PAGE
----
Creating that infrastructure is a major challenge in itself, and requires a great deal more investment. It’s estimated that 2.9 million additional public fast chargers will be required across Europe by 2030 in order to keep up with demand.

There also needs to be more of an investment in destination charging, which we expect to happen. The AC market is becoming much more valuable; customers don’t want to charge at a service station and wait with little to do for an hour – they want to come back to a fully charged car after enjoying a shopping trip or sporting event. Customer demand will ensure destination charging becomes more important across the whole of Europe. 

EVs as a battery

A major shift in the industry will come from a consumer-based view on charging to a prosumer-based view, meaning the EV will be seen as both a source of energy as well as a consumer of energy. This V2G way of using EVs eases pressure on the grid and will have a huge impact on what the next generation of EVs will look like.

There will also be more discussion and use of dynamic load balancing, whereby chargers are used to balance the amount of energy they’re taking from the grid, allowing the power to be more fairly distributed. 


Some of the biggest upcoming tech trends are:

  • V2G: Tapping into EV vehicles as a battery is one small step for technology but a giant leap for mankind.
  • Roaming: EV Roaming allows charge point operators (CPOs) to share their chargers with other operators, meaning EV drivers will no longer have to keep multiple charging apps. The use of roaming will definitely increase from 2023 onwards, as it improves the customer experience immeasurably.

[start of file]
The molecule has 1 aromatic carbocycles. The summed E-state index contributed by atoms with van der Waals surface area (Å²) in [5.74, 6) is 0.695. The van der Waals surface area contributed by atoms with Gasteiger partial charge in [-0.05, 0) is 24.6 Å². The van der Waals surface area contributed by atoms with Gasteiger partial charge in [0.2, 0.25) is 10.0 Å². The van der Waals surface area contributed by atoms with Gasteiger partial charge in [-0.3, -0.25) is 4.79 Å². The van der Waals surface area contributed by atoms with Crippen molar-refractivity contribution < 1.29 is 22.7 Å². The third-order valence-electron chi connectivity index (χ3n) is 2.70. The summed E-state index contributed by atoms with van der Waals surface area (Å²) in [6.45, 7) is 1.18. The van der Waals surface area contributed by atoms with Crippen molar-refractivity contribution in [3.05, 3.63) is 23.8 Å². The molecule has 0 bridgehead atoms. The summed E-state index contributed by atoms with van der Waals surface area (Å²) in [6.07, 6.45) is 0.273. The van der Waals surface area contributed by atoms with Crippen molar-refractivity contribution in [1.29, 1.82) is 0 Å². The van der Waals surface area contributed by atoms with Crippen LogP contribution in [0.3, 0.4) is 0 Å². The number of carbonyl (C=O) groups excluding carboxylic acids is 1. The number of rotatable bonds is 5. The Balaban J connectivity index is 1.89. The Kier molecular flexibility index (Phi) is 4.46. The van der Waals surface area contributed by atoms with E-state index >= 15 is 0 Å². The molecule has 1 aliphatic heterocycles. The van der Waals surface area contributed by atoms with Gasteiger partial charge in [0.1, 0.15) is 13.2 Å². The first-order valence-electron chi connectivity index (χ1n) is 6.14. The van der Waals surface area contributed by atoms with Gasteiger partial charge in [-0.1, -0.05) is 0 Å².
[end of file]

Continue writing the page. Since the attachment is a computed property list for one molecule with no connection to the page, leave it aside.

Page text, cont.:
• Wireless charging: This has become much more efficient and there is huge potential for a leap in battery technology. It will be a game-changer when it becomes possible.
  • Central dashboards: Charger availability and the lack of cost transparency cause real anxiety for EV drivers, but a central real-time dashboard showing information from multiple operators would solve this and could become reality very soon. 


The cost of energy will always be a concern for people, particularly as the energy industry continues to be affected by world events. Sooner rather than later, drivers will need more clarity when it comes to the costs of charging an EV. 

The European Electric Vehicle Charging Infrastructure Masterplan from ACEA states that concerns about charging and vehicle costs are among the main barriers to EV adoption, so these points will undoubtedly be discussed more openly in the next few years.

As we look ahead, two things are certain: interest i n EVs is exploding, but we’re not entirely ready for it. The EU EV Charging Masterplan has outlined what the charging infrastructure in Europe needs and has narrowed it down primarily to:

  • An investment of 8 billion EUR in public infrastructure, including installation and hardware.
  • A 4 billion EUR annual cash injection for grid upgrades, amounting to around 36 billion from 2021 to 2030.
  • 7 billion EUR annually to meet e-mobility energy demands via renewables. 
With these investments – alongside innovations, legislation, and increased popularity of EVs – the future of EV infrastructure is looking bright. 

If you’d like to learn more about the current state of the charging industry, you can click here to download our free whitepaper.